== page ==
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Naughty or nice: where UL tests the safety of holiday products

UL holiday lights testing

December 15, 2015

With the holiday season in full swing, many people are outfitting their homes in festive décor, such as lighting strings, Christmas trees and more. However, these decorative items can pose safety risks, including fire and electrical shock hazards.

For this reason, UL has played an important role in developing and adapting holiday décor safety requirements for more than 90 years. In the late-1990s, UL updated its safety requirements for seasonal holiday and decorative products, resulting in a decrease in injuries and fatalities from related accidents.

While lighting strings have been around for nearly a century, not all lighting strings are created equal. That’s why UL tests products for indoor only versus indoor and outdoor use. A common test for indoor lights is a “pull test” — simulating common accidents like a person tripping over a wire and yanking the light strand from the socket. Outdoor lights undergo tests that evaluate how the product reacts to precipitation, extreme temperatures and water exposure.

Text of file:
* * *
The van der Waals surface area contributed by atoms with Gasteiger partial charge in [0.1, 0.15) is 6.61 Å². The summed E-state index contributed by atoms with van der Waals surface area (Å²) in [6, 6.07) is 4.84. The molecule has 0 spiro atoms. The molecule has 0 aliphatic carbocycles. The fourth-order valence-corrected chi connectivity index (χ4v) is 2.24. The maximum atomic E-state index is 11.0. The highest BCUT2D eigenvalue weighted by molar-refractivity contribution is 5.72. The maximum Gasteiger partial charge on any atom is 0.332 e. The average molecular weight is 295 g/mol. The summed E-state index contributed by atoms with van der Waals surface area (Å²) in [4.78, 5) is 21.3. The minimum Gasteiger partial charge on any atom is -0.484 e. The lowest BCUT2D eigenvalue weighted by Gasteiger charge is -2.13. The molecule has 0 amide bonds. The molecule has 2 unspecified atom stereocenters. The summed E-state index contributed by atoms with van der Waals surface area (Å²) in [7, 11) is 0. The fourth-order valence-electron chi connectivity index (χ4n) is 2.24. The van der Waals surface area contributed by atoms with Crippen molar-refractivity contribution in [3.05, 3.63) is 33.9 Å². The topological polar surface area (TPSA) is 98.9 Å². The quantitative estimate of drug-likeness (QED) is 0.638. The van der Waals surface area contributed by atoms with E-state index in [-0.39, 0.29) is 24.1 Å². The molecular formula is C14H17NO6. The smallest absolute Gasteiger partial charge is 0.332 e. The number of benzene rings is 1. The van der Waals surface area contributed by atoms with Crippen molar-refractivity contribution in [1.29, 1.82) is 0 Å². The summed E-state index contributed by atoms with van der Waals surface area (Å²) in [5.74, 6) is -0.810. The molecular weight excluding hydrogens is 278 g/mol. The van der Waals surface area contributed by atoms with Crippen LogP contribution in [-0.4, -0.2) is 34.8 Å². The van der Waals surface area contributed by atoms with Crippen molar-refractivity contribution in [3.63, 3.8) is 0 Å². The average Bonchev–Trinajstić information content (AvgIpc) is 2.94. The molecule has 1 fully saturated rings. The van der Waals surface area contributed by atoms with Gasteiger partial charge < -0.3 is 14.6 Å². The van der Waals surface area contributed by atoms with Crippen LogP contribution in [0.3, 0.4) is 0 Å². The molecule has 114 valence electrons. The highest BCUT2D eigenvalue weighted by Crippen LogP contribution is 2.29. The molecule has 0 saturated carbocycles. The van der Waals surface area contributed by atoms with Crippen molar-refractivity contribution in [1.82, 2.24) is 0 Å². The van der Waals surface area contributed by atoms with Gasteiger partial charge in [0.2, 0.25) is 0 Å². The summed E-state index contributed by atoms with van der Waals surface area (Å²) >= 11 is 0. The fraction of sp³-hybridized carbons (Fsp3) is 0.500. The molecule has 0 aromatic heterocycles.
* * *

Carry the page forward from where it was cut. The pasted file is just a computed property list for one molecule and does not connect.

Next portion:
Take a look at UL safety experts implementing these tests at the UL’s laboratory:

UL has been testing live Christmas trees for decades, evaluating the rates of heat between well-maintained, watered trees and poorly kept, dry trees. Intuitively, dry trees burn at a much faster rate, but watered trees are also at risk when they are too close to heat sources like fireplaces and candles.

See side-by-side testing of live Christmas trees in the video below:

As pre-lit artificial Christmas trees have increased in popularity, fire experts, both inside and outside of UL, have expressed the need for a certification program to address their risks. Scientific researchers found that pre-lit artificial Christmas trees are also a potential fire hazard, and some products carry a flashover risk due to their material make-up.

Manufacturers are striving to find the right balance between flame-retardant materials that may look less authentic, and materials that have a real-tree aesthetic but may be less flame-resistant.

For more information about how UL is helping people have a bright holiday season, visit: